Comments about ‘Jewish movement in Israel OKs gay rabbis’

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Published: Friday, April 20 2012 9:20 a.m. MDT

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Clarissa
Layton, UT

I am reading the Bible. There is no way that they can condone these choices. I don't see how they can get around what it says in the Torah. The practices of immorally is what caused Israel and Judah to be destroyed if you believe the Bible. I guess if you commit yourself to a life of celibacy. Just another proof of the Last Days.

Baccus0902
Leesburg, VA

Clarissa, it is always interesting to see how so-called religious people, from any religion, like to use the scriptures to justify themselves and condemn the so-called sinners.

The Apostle Peter was not exception. But God taught him a good lesson, Acts 10:9-16 " About noon the following day as they were on their journey and approaching the city, Peter went up on the roof to pray. He became hungry and wanted something to eat, and while the meal was being prepared, he fell into a trance. He saw heaven opened and something like a large sheet being let down to earth by its four corners.It contained all kinds of four-footed animals, as well as reptiles and birds. Then a voice told him, “Get up, Peter. Kill and eat.”

“Surely not, Lord!” Peter replied. “I have never eaten anything impure or unclean.”

The voice spoke to him a second time, “Do not call anything impure that God has made clean.”

Gays and heterosexuals are children of God and all are or should be welcomed to work in his vineyard.

Kalindra
Salt Lake City, Utah

@ Clarissa: When the Torah was written there was no word equivalent to the modern word "homosexuality".

There is a great deal of discussion and disagreement about the translations of various words used in the Torah - including the words that were translated as referring to homosexuality and the homosexual act. According to many interpretations, homosexuality itself (and acts within a homosexual relationship) are not outright condemned - there is a belief that there are certain situations - such as within a committed relationship - where homosexuality is acceptable.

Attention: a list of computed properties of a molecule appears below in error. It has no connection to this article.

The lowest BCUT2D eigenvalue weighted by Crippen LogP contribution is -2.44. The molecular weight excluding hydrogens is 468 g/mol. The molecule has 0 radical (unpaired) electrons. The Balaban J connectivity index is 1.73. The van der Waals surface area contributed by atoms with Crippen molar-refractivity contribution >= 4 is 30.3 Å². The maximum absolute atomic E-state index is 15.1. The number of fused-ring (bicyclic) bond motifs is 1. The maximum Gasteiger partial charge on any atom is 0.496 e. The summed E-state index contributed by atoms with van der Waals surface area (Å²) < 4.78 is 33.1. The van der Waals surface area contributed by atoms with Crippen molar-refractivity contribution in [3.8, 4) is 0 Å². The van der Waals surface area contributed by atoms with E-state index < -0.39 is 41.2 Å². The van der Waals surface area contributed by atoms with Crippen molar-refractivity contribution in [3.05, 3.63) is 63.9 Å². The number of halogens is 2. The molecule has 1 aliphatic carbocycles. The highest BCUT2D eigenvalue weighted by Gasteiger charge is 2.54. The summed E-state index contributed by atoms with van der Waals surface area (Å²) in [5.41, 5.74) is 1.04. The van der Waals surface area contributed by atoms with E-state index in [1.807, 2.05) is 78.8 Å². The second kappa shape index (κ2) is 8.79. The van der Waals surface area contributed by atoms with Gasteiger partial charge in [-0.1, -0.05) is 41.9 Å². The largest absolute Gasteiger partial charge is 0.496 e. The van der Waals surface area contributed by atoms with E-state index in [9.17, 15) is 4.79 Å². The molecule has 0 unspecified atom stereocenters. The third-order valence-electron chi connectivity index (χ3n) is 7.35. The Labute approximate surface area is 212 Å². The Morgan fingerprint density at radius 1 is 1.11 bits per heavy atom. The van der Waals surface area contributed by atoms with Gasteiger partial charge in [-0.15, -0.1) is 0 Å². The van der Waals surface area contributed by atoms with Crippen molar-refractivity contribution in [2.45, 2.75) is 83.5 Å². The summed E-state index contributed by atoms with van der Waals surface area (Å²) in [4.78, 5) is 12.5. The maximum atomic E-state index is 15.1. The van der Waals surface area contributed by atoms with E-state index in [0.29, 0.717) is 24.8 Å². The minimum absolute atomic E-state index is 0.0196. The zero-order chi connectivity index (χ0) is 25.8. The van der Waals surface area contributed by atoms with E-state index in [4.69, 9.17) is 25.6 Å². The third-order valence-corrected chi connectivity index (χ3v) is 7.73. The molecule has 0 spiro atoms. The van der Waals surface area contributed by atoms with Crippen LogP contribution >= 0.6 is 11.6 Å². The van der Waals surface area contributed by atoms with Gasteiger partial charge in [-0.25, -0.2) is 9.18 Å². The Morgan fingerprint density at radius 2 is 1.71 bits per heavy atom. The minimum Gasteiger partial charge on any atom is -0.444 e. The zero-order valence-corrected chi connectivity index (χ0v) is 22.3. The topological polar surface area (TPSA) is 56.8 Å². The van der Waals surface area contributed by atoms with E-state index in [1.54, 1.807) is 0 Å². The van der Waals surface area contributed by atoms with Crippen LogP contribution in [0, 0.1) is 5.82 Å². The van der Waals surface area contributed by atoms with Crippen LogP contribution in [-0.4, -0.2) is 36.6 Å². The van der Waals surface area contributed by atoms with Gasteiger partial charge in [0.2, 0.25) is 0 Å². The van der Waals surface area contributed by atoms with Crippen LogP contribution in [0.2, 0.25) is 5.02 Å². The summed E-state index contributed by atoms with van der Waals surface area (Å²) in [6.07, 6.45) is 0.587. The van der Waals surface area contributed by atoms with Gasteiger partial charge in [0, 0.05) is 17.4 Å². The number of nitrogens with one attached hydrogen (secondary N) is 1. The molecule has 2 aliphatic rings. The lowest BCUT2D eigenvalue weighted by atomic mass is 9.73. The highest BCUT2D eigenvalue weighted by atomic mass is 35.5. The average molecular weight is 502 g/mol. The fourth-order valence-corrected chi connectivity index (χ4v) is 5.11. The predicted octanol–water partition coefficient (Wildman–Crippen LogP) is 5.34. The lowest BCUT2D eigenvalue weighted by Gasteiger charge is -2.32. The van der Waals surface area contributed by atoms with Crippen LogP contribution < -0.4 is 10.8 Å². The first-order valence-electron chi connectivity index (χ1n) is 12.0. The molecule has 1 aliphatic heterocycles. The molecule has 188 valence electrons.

Additionally, the immoral practices that condemned Israel and Judah were greed, idolatry, and vanity. (Although "harlot" has come to be associated with fornication, its roots are in "vagabond" and "tramp" and used to refer to putting oneself on display - a.k.a. vanity.)

This seminary is interpreting the Bible and their religion as being more focused on acceptance, inclusion, and love than on condemnation and exclusion. How do you know their interpretation is wrong and your interpretation is right?

zoar63
Mesa, AZ

@Baccus0902

"The voice spoke to him a second time, “Do not call anything impure that God has made clean.”

That vision had nothing to do with gays. It was about the Lord informing Peter that the gospel was now to be preached to the gentiles, which was confirmed with this later event.

While Peter yet spake these words, the Holy Ghost fell on all them which heard the word.
And they of the circumcision which believed were astonished, as many as came with Peter, because that on the Gentiles also was poured out the gift of the Holy Ghost.
For they heard them speak with tongues, and magnify God. Then answered Peter,
Can any man forbid water, that these should not be baptized, which have received the Holy Ghost as well as we?
Acts 10:45-47

Baccus0902
Leesburg, VA

Zoar63

My dear Zoar, you are right. I was just making a parallel and was illustrating that God does not exclude people from following him.

You are also right, because Jesus never spoke about homosexuality while he was on Palestine, the Americas or after the restoration of the gospel.

The biblical quotes that people use against homosexuality are from Leviticus mostly and Romans.Paul the only apostle who didn't meet Jesus in the flesh is the one who quote the writings of the old covenant on this issue.

What I'm saying is that Paul was a Jew educated in the Law. Therefore, his perception of Jesus as many other of his contemporaries was that Christians were just another Jewish sect. It took an evolution period to separate themselves from Judaism.

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